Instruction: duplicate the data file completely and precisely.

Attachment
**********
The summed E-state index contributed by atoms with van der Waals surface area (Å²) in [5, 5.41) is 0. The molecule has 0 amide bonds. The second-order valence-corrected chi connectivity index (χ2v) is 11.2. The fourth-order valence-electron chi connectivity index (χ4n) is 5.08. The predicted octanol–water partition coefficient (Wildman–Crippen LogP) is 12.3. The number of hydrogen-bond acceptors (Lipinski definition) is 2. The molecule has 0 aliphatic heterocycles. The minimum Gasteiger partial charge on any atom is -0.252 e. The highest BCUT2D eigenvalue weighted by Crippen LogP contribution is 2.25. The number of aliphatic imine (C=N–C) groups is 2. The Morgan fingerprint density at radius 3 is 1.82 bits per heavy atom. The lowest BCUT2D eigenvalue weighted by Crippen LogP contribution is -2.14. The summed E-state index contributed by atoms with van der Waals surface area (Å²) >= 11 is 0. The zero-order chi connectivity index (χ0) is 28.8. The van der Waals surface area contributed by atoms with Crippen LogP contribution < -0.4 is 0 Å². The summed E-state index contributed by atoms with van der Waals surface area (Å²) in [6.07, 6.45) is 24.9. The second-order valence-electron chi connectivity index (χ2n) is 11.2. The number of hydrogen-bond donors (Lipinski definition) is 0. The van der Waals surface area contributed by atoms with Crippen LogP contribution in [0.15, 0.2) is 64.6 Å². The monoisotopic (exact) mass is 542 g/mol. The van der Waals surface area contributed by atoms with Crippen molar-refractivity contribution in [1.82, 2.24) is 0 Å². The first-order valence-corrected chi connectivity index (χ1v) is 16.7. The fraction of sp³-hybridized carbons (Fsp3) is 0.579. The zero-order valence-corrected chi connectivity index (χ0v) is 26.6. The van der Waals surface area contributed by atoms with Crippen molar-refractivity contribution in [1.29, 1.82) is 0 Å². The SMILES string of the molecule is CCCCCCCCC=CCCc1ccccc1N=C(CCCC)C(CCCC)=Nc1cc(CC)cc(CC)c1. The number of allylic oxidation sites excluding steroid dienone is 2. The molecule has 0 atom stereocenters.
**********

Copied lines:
The summed E-state index contributed by atoms with van der Waals surface area (Å²) in [5, 5.41) is 0. The molecule has 0 amide bonds. The second-order valence-corrected chi connectivity index (χ2v) is 11.2. The fourth-order valence-electron chi connectivity index (χ4n) is 5.08. The predicted octanol–water partition coefficient (Wildman–Crippen LogP) is 12.3. The number of hydrogen-bond acceptors (Lipinski definition) is 2. The molecule has 0 aliphatic heterocycles. The minimum Gasteiger partial charge on any atom is -0.252 e. The highest BCUT2D eigenvalue weighted by Crippen LogP contribution is 2.25. The number of aliphatic imine (C=N–C) groups is 2. The Morgan fingerprint density at radius 3 is 1.82 bits per heavy atom. The lowest BCUT2D eigenvalue weighted by Crippen LogP contribution is -2.14. The summed E-state index contributed by atoms with van der Waals surface area (Å²) >= 11 is 0. The zero-order chi connectivity index (χ0) is 28.8. The van der Waals surface area contributed by atoms with Crippen LogP contribution < -0.4 is 0 Å². The summed E-state index contributed by atoms with van der Waals surface area (Å²) in [6.07, 6.45) is 24.9. The second-order valence-electron chi connectivity index (χ2n) is 11.2. The number of hydrogen-bond donors (Lipinski definition) is 0. The van der Waals surface area contributed by atoms with Crippen LogP contribution in [0.15, 0.2) is 64.6 Å². The monoisotopic (exact) mass is 542 g/mol. The van der Waals surface area contributed by atoms with Crippen molar-refractivity contribution in [1.82, 2.24) is 0 Å². The first-order valence-corrected chi connectivity index (χ1v) is 16.7. The fraction of sp³-hybridized carbons (Fsp3) is 0.579. The zero-order valence-corrected chi connectivity index (χ0v) is 26.6. The van der Waals surface area contributed by atoms with Crippen molar-refractivity contribution in [1.29, 1.82) is 0 Å². The SMILES string of the molecule is CCCCCCCCC=CCCc1ccccc1N=C(CCCC)C(CCCC)=Nc1cc(CC)cc(CC)c1. The number of allylic oxidation sites excluding steroid dienone is 2. The molecule has 0 atom stereocenters.